A story, a spice, a map.
Each offers the way into another world, the promise of a journey.
When I was a child, I read stories about places I had never been. Later, as a teenager, I pored over maps and bought cookbooks to make food with ingredients I had to go to special stores to find. Now, the shapes of many of the countries I read about as a child as well as the taste of their food have become old friends. Yet I still reread the old stories, make the favorite dishes, and pour over the maps, repeating the names of cities I’ve lived in as well as the ones I haven’t gotten to yet.
The lure of travel remains all-powerful.
When you travel, you become intimate with the past. People are constantly dragging you to the site of this monument or that battle, into some great church or through the ruins of an abandoned castle. Some of these places leave you cold, others sweep you away. I can still remember the thrill of standing atop the remains of the earthen wall that Peter the Great had built on the Russian steppe to hold off the Tartars, or the clouds of swallows that swept past me through the windows of the Alhambra in Granada, Spain.
When you travel, you make connections, with people, with places, with ideas you’d never have encountered if you’d stayed at home. You also come up against people or traditions that you don’t like very much. It’s not all wonderful, but it’s real.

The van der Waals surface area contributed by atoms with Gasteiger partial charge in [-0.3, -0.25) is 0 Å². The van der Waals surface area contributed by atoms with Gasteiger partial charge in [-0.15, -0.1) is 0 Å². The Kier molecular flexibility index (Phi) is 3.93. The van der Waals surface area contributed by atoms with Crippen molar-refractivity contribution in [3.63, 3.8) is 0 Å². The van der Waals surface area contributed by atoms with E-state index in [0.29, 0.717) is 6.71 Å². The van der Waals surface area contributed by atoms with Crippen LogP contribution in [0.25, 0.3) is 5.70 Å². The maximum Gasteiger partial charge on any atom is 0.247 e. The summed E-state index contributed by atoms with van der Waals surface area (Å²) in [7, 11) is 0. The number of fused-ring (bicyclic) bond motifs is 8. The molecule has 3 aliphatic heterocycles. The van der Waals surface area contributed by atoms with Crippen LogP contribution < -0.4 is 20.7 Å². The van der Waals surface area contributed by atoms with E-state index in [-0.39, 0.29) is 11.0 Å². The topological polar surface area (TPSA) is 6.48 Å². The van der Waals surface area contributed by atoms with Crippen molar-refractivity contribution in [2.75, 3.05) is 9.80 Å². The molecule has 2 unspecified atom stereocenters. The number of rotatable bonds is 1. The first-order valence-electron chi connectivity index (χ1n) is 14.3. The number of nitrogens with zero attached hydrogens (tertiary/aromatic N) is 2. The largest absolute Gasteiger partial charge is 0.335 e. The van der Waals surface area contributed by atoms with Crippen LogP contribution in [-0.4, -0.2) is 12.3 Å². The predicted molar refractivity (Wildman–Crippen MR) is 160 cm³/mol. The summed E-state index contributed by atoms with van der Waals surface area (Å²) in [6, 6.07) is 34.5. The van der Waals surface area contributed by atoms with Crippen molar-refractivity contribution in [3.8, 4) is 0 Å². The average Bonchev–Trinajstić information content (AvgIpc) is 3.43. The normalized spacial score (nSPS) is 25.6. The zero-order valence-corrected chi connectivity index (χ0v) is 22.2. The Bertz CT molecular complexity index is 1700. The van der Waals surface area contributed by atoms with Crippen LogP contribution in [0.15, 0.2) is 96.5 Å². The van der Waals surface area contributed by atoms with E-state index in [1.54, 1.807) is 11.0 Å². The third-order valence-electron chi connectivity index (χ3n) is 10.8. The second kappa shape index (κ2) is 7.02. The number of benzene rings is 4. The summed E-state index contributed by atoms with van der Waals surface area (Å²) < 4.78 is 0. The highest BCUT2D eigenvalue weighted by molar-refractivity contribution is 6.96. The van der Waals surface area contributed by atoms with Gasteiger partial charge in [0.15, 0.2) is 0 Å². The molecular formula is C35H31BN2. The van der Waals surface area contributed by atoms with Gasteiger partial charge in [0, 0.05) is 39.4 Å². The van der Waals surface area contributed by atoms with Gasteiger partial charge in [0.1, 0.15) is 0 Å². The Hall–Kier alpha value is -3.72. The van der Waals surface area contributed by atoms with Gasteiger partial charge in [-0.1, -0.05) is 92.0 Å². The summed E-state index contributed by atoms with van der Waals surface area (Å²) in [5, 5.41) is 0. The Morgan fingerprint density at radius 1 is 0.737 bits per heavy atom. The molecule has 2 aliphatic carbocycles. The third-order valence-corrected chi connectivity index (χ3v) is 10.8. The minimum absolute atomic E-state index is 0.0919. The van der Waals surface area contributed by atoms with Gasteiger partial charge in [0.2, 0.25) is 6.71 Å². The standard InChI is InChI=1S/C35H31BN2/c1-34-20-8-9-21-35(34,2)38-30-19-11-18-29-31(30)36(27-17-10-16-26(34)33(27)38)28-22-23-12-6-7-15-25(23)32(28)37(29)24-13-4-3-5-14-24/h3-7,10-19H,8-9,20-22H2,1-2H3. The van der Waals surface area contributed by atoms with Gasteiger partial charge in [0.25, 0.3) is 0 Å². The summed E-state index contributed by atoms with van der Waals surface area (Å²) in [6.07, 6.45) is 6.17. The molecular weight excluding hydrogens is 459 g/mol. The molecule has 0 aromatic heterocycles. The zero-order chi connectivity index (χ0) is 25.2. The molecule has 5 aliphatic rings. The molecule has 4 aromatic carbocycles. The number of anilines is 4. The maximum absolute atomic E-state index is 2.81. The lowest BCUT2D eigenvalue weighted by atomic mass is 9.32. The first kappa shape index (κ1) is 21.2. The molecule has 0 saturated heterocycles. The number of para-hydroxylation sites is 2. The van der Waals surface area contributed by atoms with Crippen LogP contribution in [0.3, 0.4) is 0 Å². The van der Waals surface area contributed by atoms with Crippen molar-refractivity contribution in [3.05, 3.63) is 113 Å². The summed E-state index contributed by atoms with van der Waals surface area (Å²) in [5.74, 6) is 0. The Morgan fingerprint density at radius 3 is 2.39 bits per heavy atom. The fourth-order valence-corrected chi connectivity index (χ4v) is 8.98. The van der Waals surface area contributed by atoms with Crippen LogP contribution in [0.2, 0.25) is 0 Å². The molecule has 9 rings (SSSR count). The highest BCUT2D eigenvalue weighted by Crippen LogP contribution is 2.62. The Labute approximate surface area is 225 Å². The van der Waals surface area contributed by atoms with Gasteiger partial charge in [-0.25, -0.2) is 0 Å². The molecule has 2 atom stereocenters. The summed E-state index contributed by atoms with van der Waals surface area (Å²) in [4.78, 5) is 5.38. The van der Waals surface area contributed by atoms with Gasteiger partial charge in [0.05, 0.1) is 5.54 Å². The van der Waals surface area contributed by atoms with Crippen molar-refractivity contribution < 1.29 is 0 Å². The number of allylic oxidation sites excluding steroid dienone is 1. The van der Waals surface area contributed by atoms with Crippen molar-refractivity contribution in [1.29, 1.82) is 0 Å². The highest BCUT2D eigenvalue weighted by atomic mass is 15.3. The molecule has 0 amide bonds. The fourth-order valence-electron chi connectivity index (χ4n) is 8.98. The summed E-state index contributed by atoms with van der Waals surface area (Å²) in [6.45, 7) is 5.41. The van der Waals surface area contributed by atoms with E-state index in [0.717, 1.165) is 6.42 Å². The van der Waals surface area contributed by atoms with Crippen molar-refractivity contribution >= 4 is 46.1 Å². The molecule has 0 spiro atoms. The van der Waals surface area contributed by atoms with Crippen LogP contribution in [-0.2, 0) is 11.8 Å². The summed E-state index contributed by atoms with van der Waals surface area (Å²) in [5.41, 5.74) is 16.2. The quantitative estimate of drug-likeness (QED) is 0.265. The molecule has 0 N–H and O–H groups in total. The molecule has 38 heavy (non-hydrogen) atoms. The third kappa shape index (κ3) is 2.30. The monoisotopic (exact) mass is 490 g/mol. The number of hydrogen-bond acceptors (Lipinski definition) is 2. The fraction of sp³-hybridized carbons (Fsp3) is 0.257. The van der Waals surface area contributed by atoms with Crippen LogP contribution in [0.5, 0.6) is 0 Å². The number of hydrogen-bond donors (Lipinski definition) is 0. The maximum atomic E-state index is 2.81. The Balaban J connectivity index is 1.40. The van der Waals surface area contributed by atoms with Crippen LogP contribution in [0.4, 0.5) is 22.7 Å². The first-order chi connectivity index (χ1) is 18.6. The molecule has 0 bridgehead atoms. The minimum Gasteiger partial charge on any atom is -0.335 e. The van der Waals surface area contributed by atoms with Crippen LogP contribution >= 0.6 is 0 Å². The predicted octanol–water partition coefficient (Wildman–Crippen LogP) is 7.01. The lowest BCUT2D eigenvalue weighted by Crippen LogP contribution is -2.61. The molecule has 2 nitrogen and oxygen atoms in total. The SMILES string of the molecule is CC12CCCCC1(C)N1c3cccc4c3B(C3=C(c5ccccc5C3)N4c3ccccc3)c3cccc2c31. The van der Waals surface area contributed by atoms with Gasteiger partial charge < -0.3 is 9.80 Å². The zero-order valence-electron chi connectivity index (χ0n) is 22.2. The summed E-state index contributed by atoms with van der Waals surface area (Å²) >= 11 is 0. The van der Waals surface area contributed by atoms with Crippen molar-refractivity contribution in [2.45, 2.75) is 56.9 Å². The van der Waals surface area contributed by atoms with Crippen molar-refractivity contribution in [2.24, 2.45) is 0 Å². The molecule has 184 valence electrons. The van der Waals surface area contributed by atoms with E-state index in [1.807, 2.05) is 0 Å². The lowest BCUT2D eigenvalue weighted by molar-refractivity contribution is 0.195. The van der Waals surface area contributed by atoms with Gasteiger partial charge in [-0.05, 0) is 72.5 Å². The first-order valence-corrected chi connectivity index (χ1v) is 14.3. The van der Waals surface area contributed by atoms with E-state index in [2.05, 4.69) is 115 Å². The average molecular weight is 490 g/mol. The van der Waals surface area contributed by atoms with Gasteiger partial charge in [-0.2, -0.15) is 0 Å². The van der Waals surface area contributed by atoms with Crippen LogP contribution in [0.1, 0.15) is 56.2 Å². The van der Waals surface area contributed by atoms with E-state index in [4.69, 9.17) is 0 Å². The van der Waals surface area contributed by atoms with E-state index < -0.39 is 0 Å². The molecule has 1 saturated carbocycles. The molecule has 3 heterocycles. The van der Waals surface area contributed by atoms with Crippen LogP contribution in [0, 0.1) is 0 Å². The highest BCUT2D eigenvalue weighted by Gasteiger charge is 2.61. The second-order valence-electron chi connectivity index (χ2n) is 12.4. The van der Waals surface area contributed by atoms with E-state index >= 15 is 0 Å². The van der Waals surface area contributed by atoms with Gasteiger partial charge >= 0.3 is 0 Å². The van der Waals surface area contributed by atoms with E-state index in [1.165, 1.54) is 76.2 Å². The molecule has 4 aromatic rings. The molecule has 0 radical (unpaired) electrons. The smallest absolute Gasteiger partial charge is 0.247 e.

When you travel, you experience the ups and downs of life in a particular place, you join in the local rites and celebrations, but you also learn to live with the loneliness of being the outsider, the observer.
I’d like to think travel has made me a better person as well as a better writer. It has taught me the art of restraint as well as self-reflection, both how to be with people and how to be alone. It has taught me to observe a thing both up close and from a distance. It has shown me the marvelous in the small, seemingly uninteresting and insignificant details of everyday life. Above all, it has taught me to look at people and events in my own country as just as interesting and exotic as they are in any other. Nothing is boring. Everything is strange, nothing stranger than what is known.
The views expressed on this web site are the personal views of the author and do not represent the views of the Waterbury Public School System.